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Florida Legislature fights rehearing in conservation case

TALLAHASSEE, Fla. – Attorneys for the Florida House and Senate urged an appeals court Monday to reject a request for a rehearing in a battle about conservation funding.

The request came after environmental groups last month asked the 1st District Court of Appeal to reconsider a decision that backed the Legislature's handling of money that flows from a 2014 constitutional amendment designed to boost land and water conservation.

The environmental groups, in part, argue that lawmakers improperly diverted money to other expenses, such as agency expenses and salaries.

A Leon County circuit judge ruled in favor of the environmental groups, but the Tallahassee-based appeals court last month overturned that ruling.

The 2014 constitutional amendment required a portion of documentary-stamp taxes to go to the state's Land Acquisition Trust Fund.

In the filing Monday, attorneys for the House and Senate wrote that the appeals court had correctly interpreted how money in the trust fund could be used.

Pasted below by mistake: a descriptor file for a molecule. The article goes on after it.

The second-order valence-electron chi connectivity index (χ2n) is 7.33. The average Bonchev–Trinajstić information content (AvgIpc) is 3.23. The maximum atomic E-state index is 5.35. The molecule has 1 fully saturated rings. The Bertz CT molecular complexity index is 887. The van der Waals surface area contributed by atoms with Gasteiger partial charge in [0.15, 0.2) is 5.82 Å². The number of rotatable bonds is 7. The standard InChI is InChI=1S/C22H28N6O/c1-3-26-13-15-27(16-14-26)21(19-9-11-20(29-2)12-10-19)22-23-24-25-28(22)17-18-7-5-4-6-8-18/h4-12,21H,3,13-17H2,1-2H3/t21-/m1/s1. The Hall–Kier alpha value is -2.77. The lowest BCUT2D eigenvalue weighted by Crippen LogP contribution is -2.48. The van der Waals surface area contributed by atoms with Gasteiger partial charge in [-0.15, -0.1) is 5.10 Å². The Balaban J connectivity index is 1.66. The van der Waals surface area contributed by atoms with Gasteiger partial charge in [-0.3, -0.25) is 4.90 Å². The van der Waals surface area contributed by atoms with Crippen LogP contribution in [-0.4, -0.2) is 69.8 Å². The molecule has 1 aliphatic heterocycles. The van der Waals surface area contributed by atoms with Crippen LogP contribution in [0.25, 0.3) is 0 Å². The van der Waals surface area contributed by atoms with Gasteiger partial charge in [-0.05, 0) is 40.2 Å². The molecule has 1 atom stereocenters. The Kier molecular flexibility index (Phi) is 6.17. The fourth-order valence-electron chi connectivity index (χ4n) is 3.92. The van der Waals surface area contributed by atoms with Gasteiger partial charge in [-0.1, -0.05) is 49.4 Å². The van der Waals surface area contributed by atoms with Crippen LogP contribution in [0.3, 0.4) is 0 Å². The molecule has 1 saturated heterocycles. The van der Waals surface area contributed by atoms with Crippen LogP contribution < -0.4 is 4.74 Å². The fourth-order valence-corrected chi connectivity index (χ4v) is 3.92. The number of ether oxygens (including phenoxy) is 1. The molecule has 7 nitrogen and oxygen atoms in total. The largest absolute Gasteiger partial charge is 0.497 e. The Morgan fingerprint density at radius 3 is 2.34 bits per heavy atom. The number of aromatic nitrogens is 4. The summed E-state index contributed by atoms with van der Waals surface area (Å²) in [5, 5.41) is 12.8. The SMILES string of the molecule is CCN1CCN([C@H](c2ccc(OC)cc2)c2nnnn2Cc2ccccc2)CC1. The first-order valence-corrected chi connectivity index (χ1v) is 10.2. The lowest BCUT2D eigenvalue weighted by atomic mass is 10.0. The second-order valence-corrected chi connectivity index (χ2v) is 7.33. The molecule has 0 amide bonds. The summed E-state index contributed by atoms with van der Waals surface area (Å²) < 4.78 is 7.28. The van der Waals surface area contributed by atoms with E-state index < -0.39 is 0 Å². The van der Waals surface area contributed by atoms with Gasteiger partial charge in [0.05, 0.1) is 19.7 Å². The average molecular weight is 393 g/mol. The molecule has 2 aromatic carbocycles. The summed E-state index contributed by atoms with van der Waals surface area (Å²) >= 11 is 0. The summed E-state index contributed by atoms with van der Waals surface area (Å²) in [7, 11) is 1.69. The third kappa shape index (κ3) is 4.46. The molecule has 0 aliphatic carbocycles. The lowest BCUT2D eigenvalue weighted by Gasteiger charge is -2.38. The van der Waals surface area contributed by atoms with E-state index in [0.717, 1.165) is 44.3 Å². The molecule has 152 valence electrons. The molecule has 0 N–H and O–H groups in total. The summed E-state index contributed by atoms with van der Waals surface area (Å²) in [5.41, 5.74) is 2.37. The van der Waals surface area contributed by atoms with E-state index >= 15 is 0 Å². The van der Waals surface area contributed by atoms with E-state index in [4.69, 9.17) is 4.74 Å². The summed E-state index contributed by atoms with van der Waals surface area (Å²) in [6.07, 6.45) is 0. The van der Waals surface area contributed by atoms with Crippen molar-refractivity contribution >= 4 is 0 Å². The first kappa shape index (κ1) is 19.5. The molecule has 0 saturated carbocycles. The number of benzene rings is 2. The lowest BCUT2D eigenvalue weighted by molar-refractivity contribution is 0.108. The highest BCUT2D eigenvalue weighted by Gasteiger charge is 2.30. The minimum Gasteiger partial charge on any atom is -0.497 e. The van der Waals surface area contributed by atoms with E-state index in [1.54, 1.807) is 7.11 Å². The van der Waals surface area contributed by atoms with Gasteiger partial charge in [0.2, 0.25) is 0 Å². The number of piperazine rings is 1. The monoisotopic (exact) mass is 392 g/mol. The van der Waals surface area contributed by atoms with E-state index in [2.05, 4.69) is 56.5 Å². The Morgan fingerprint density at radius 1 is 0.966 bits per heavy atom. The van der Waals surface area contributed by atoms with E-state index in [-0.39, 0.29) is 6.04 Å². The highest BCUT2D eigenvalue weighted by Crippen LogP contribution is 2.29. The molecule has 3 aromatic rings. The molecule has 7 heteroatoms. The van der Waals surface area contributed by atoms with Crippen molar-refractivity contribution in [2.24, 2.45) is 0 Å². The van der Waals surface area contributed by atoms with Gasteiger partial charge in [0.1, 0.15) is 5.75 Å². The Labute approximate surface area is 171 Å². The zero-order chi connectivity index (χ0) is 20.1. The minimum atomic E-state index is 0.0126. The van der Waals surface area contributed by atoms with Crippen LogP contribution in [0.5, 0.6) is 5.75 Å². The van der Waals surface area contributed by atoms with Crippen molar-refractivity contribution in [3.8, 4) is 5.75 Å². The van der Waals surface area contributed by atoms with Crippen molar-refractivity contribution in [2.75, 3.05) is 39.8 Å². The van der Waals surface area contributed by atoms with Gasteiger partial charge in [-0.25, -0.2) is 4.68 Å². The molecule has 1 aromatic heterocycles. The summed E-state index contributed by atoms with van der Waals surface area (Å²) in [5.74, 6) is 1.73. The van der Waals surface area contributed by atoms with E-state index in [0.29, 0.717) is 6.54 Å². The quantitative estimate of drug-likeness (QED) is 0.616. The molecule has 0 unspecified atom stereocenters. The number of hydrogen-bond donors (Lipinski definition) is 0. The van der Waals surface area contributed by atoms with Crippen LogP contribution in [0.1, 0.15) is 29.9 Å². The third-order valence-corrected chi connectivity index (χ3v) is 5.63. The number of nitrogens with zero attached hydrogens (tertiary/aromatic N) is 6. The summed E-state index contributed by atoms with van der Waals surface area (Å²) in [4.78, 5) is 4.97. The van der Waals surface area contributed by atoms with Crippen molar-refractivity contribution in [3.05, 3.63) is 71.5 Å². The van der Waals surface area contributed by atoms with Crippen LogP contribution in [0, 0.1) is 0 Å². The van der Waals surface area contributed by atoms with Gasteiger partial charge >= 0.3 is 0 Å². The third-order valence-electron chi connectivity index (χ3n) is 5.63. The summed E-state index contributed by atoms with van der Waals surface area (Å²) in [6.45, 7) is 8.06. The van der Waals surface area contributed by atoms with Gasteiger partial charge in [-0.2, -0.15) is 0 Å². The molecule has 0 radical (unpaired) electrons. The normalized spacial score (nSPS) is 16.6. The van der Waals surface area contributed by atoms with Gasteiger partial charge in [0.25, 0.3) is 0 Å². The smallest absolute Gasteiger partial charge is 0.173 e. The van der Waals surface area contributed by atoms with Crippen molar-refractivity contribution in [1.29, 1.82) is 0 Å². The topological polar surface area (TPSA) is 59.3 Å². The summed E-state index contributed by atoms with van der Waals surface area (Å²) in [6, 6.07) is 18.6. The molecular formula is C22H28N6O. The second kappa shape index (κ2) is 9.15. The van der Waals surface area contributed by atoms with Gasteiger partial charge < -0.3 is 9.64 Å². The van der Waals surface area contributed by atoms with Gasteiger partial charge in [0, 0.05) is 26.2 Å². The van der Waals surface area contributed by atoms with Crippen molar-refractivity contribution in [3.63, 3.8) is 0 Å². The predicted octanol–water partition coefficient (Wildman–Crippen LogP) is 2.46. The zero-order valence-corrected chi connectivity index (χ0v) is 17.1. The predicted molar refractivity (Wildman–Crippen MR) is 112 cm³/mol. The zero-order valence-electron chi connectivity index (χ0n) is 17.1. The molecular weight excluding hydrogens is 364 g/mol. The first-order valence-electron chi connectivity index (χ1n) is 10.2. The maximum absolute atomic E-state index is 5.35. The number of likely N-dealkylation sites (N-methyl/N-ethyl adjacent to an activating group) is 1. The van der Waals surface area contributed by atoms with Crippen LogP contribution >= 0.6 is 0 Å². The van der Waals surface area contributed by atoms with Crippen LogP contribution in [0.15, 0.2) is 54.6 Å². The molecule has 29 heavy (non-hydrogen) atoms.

"The court applied the Constitution as written and declined to impose limitations that do not appear in the Constitution -- limitations that the voters never voted to approve," the eight-page filing said.

But in asking for the rehearing, the environmental groups said the appeals court's ruling "imposes no requirement upon the Legislature to acquire, restore and manage any new conservation and recreation lands whatsoever. In short, the court's decision permits the Legislature to continue expending LATF (Land Acquisition Trust Fund) funds to managing existing state lands without acquiring and restoring any new conservation lands. This is simply at odds with the reason citizens take the massive trouble and expense to initiate and adopt an amendment to the Florida Constitution."